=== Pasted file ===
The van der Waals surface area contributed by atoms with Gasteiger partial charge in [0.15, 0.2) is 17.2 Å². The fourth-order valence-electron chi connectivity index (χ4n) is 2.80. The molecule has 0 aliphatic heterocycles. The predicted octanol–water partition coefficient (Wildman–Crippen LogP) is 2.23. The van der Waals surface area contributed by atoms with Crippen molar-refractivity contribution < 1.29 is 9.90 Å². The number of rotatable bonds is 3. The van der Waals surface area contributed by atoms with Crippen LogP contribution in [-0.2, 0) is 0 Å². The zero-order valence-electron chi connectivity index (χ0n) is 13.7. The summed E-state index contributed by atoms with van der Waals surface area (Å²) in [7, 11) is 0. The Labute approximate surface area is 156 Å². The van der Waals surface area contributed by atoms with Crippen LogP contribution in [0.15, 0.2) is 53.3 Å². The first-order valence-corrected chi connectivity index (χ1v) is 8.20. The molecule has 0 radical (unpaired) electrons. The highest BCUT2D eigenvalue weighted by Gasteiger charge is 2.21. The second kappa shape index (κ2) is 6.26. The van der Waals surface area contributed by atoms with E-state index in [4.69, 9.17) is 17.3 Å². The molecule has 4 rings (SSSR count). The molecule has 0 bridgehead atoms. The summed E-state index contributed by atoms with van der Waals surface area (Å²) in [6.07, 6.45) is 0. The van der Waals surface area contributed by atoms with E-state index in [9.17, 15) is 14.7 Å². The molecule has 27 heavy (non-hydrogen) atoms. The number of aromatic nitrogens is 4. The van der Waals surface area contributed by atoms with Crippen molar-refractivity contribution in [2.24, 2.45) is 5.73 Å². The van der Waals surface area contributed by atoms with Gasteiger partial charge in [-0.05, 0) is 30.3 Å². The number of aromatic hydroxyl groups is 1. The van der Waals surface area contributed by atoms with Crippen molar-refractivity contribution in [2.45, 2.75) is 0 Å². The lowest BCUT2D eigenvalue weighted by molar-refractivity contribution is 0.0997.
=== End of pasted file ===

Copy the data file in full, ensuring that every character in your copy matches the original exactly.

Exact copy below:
The van der Waals surface area contributed by atoms with Gasteiger partial charge in [0.15, 0.2) is 17.2 Å². The fourth-order valence-electron chi connectivity index (χ4n) is 2.80. The molecule has 0 aliphatic heterocycles. The predicted octanol–water partition coefficient (Wildman–Crippen LogP) is 2.23. The van der Waals surface area contributed by atoms with Crippen molar-refractivity contribution < 1.29 is 9.90 Å². The number of rotatable bonds is 3. The van der Waals surface area contributed by atoms with Crippen LogP contribution in [-0.2, 0) is 0 Å². The zero-order valence-electron chi connectivity index (χ0n) is 13.7. The summed E-state index contributed by atoms with van der Waals surface area (Å²) in [7, 11) is 0. The Labute approximate surface area is 156 Å². The van der Waals surface area contributed by atoms with Crippen LogP contribution in [0.15, 0.2) is 53.3 Å². The first-order valence-corrected chi connectivity index (χ1v) is 8.20. The molecule has 0 radical (unpaired) electrons. The highest BCUT2D eigenvalue weighted by Gasteiger charge is 2.21. The second kappa shape index (κ2) is 6.26. The van der Waals surface area contributed by atoms with E-state index in [4.69, 9.17) is 17.3 Å². The molecule has 4 rings (SSSR count). The molecule has 0 bridgehead atoms. The summed E-state index contributed by atoms with van der Waals surface area (Å²) in [6.07, 6.45) is 0. The van der Waals surface area contributed by atoms with E-state index in [9.17, 15) is 14.7 Å². The molecule has 27 heavy (non-hydrogen) atoms. The number of aromatic nitrogens is 4. The van der Waals surface area contributed by atoms with Crippen molar-refractivity contribution in [2.24, 2.45) is 5.73 Å². The van der Waals surface area contributed by atoms with Gasteiger partial charge in [-0.05, 0) is 30.3 Å². The number of aromatic hydroxyl groups is 1. The van der Waals surface area contributed by atoms with Crippen molar-refractivity contribution in [2.45, 2.75) is 0 Å². The lowest BCUT2D eigenvalue weighted by molar-refractivity contribution is 0.0997.